St. Louis Cardinals reliever Seth Maness had an off year in 2015. Can the ground-ball specialist bounce back?
A ground-ball double play is a pitcher’s best friend, and St. Louis Cardinals reliever Seth Maness has been the king of grounders since joining the team in 2013. But last season, at least by his standards, was a down year for the 27-year old.
So, what happened?
Maness finished the 2015 season with a 4.26 ERA, 3.78 FIP and a 1.42 WHIP — all career highs. The most alarming numbers were a career low 69 LOB% and 55.9 ground-ball percentage. But it wasn’t all bad. Maness still managed to induce 11 ground-ball double plays, which was tied for fourth in the National League last season.
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A closer look offers some explanations as to why Maness’ numbers were down overall.
The right-hander posted a career-high .345 BABIP last season, which essentially means that hitters had a lot more batted ball luck. Another reason for Maness’ struggles resides in the contact hitters were making on his pitches last year.
Maness recorded a career-high 30.5 Hard%, which is the percentage of balls in play that are classified as “hit with hard speed.” Now, hard-hit grounders are not a bad thing necessarily for a ground-ball pitcher but only if they are hit right to a fielder. It can make turning double plays easier in terms of how quickly they are turned and, depending on the speed of the runner, that can be a good thing.
Still, this is an alarming number especially considering that Maness gave up 7 homers and 30 earned runs — also career highs. It’s not all Maness’ fault, though.
Maness’ numbers also likely suffered from the Cardinals shoddy defense. Last season, St. Louis had the fifth most errors (96) in the National League. Sixty of those 96 errors were committed by the Cardinals’ infield and 32 of those 60 were booted by the middle infielders (Kolten Wong alone committed 17 errors). Maness undoubtedly would have been on the mound for some of that bad defense and that would have made his numbers look worse than they really were. Still, Maness could stand to pitch better this season.
So, can he bounce back in 2016? Sure he can, and here’s how: throw more sinkers.
Pitch selection also could have played a role in Maness’ struggles last season. According to FanGraphs, the righty threw his sinker a career-low 45.7 percent of the time and his slider a career-high 16.2 percent of the time. The decision to throw his slider so much more is the most perplexing. In 2013, Maness only threw his slider 4.4 percent of the time. In 2014, he threw it a bit more at 9.4 percent. So there has been a steady increase in how often Maness has thrown his slider over the last two seasons, but none greater than last year. The drastic increase is surprising given that his slider pitch value was only 0.3 in 2015, which is barely above average.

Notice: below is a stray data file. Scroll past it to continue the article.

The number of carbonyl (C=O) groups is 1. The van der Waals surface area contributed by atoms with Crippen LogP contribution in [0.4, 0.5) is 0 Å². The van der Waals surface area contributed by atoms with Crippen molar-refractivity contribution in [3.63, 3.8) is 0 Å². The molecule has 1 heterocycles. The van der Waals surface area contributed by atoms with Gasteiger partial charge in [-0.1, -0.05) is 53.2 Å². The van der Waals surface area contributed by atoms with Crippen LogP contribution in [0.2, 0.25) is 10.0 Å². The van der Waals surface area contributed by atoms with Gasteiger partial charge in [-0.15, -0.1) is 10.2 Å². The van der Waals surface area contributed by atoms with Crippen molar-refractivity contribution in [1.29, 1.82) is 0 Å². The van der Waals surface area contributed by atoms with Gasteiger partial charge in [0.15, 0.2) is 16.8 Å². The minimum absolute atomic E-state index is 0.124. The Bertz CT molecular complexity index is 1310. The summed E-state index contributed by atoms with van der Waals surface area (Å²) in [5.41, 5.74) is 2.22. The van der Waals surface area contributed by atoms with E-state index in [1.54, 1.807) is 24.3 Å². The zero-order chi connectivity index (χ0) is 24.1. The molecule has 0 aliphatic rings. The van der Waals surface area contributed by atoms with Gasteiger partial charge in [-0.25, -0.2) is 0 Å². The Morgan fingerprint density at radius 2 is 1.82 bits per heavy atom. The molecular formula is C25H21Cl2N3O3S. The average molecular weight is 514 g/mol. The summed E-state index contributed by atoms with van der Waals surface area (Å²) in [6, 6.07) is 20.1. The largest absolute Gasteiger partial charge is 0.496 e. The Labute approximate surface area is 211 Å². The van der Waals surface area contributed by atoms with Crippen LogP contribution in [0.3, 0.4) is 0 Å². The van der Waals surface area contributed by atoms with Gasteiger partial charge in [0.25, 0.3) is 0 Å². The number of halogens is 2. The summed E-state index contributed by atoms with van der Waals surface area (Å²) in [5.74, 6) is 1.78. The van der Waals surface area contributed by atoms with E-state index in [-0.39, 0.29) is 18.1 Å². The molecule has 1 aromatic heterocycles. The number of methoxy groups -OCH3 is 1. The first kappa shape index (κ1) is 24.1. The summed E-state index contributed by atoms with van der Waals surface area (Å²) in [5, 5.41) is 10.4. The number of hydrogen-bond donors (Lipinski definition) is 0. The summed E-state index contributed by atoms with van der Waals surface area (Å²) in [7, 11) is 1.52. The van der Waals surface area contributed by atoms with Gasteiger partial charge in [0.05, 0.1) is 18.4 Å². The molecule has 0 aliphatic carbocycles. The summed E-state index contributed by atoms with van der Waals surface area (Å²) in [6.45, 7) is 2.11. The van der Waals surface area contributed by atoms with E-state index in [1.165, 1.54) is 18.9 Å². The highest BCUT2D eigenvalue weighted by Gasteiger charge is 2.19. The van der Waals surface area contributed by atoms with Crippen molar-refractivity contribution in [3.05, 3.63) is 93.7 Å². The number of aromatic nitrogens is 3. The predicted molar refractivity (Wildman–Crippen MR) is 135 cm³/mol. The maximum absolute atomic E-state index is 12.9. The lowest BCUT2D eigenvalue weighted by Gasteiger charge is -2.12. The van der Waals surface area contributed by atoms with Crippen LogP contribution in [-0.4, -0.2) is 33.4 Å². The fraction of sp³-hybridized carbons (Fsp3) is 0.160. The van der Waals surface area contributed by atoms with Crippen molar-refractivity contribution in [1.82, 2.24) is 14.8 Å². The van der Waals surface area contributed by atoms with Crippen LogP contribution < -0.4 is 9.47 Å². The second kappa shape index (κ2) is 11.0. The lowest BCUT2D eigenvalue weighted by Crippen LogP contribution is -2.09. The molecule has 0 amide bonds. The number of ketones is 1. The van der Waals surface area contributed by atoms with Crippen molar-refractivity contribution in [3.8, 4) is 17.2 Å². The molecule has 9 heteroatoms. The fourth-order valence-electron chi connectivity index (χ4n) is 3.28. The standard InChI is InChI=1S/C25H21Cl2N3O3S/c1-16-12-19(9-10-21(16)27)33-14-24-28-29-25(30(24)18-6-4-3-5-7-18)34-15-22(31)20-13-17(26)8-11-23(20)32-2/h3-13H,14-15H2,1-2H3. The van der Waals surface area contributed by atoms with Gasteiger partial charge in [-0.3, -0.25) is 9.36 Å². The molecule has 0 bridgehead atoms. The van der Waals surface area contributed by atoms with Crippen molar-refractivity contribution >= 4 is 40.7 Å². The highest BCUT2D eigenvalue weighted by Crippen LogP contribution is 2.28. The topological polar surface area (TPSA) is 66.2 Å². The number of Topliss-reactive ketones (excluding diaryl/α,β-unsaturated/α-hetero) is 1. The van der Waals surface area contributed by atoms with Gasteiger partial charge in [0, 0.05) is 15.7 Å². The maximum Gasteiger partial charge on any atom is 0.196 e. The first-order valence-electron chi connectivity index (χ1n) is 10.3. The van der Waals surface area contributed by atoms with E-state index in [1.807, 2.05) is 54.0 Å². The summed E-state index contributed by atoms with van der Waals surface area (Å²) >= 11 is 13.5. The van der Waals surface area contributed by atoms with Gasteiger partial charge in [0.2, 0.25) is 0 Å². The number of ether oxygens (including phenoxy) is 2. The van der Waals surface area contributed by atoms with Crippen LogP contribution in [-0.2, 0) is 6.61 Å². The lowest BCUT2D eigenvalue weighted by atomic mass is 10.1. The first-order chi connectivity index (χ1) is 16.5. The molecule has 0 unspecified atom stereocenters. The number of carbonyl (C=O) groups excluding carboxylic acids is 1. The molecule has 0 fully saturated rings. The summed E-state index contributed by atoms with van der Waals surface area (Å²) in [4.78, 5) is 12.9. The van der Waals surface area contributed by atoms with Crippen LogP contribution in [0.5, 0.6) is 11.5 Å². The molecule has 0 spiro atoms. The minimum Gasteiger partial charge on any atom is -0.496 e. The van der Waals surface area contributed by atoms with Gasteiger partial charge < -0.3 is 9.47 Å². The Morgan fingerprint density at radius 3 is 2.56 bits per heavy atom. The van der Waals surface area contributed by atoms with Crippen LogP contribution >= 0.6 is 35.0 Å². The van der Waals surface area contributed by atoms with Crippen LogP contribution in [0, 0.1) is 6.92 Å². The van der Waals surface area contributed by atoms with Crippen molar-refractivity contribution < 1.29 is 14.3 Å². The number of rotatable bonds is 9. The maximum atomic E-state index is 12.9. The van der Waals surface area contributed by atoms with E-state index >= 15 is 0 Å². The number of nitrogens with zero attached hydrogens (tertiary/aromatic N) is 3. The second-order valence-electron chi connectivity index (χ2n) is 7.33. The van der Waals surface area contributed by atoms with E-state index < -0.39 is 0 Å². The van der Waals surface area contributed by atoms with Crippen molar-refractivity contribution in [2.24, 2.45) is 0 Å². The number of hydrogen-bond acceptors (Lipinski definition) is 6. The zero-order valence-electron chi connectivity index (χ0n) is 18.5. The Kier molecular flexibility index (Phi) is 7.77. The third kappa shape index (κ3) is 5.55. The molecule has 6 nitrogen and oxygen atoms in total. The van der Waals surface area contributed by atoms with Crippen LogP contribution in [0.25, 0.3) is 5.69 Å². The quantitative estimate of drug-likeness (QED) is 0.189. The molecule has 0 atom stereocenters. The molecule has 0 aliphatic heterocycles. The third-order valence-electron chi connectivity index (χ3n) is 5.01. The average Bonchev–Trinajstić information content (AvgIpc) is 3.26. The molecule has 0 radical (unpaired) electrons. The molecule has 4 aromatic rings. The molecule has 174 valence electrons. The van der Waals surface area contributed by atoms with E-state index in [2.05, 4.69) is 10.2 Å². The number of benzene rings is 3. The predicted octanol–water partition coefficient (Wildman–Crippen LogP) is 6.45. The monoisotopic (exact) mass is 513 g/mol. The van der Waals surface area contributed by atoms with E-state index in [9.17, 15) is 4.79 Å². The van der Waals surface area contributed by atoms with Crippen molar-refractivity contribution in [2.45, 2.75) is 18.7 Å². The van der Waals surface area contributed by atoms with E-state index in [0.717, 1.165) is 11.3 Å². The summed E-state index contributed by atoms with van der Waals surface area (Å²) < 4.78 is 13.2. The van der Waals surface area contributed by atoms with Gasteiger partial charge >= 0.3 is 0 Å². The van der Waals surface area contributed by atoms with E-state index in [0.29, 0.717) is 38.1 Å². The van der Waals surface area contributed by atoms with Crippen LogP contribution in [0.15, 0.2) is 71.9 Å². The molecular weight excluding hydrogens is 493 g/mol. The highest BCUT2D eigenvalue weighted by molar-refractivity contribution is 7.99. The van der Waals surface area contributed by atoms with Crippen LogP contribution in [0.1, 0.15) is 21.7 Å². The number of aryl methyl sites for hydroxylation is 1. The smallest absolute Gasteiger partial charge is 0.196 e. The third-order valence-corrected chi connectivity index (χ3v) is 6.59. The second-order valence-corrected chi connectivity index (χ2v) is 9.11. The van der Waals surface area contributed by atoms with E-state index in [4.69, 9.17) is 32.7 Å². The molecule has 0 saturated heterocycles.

Mixing speed and location is the bread and butter of pitching, I get it. But “if it ain’t broke don’t fix it.” For a guy who comes in to pitch to one or two batters with runners on base and the team looking for a ground-ball double play, I say: stick to your best pitch. And Maness’ best pitch is his sinker.
Maness has proven that even if he throws his sinker more than 50 percent of the time, he can be extremely effective. In 2014, the righty threw his sinker a whopping 60.7 percent of the time. Guess what happened — he had one of his best seasons. In 2014, Maness recorded career-bests in ground balls (136), strikeouts (55), WHIP (1.096), FIP (3.38), walks per 9 (1.2) and extra base hit percentage (6.3%). He also left 76.1 percent of runners on base.
Again, the defense is another crucial piece to this puzzle. That career year for Maness in 2014 also came behind a Cardinals defense that committed just 88 errors (4th lowest in the National League).
His 2016 projections look like this:
Maness is a Mike Matheny favorite and for good reason. Since 2013, he has induced 39 ground-ball double plays, which ranks first among National League relievers.
The Cardinals will need their ground-ball specialist to continue getting them out of jams in 2016. If that sinker is working and used more often, and the Cardinals’ defense can improve, then Maness should do just that.